Anxiety and phobias in dogs

Anxiety can cause problems

Just like people, dogs can suffer anxiety – fear of a possible threat or danger.

Anxiety in certain situations is normal and even useful as it can help the dog react quickly to a threat. However, too much anxiety, or being anxious about the wrong things can have bad consequences. An anxious or fearful dog is more likely to bite.

Signs of anxiety are subtle and often missed by people. Youmighthear people say,“He didn’t give a warning before he bitme.” 

Signs a dog might be feeling anxious include:

  • licking lips
  • looking away
  • panting
  • moving slowly or away from you
  • ears to the side
  • refusing to eat
  • moving around continuously
  • being ‘on guard’
  • barking continuously
  • aggression or biting
  • destroying furniture
  • urinating in the wrong place.

If this sounds like your dog, it needs to be assessed and helped individually. You should talk to your vet about what to do. The earlier you get help, the better for your pet.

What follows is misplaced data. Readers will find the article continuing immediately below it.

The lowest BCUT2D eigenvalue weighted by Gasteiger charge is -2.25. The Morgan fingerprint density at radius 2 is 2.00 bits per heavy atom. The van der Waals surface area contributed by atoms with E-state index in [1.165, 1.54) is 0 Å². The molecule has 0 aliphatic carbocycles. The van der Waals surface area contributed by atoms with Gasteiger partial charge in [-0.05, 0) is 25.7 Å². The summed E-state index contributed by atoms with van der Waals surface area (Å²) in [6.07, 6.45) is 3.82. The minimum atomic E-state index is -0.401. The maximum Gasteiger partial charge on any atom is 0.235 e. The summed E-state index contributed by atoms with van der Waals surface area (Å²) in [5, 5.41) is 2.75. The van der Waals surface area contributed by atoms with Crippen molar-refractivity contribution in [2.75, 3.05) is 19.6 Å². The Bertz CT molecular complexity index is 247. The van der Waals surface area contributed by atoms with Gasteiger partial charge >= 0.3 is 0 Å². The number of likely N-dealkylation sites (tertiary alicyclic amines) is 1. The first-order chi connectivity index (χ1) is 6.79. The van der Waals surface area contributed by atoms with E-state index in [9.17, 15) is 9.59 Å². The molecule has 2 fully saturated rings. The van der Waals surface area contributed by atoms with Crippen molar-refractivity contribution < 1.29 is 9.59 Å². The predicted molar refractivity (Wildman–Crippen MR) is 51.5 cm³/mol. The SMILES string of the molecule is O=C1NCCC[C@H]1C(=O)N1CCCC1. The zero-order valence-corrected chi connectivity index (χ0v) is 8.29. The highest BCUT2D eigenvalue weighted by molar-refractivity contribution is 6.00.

Pets can develop phobias

A phobia is an excessive, uncontrollable fear reaction.Your pet has no control over what it does and many people will refer to it as a "panic attack” or that the animal has "lost it".

The tendency to develop phobias is often inherited and will probably develop no matter how we handle the pet. Anxiety and fears may develop into phobias if the pet is repeatedly exposed to very intense or fearful events.

The best time to deal with fearful or anxious behaviour in your pet is as soon as it starts. By managing the environment, using behaviour modification and appropriate medication, we can often prevent the pet's fear from developing into a severe phobia.

Your vet will be able to design a treatment program especially for your pet.

Download Anxiety and phobias in dogs fact sheet

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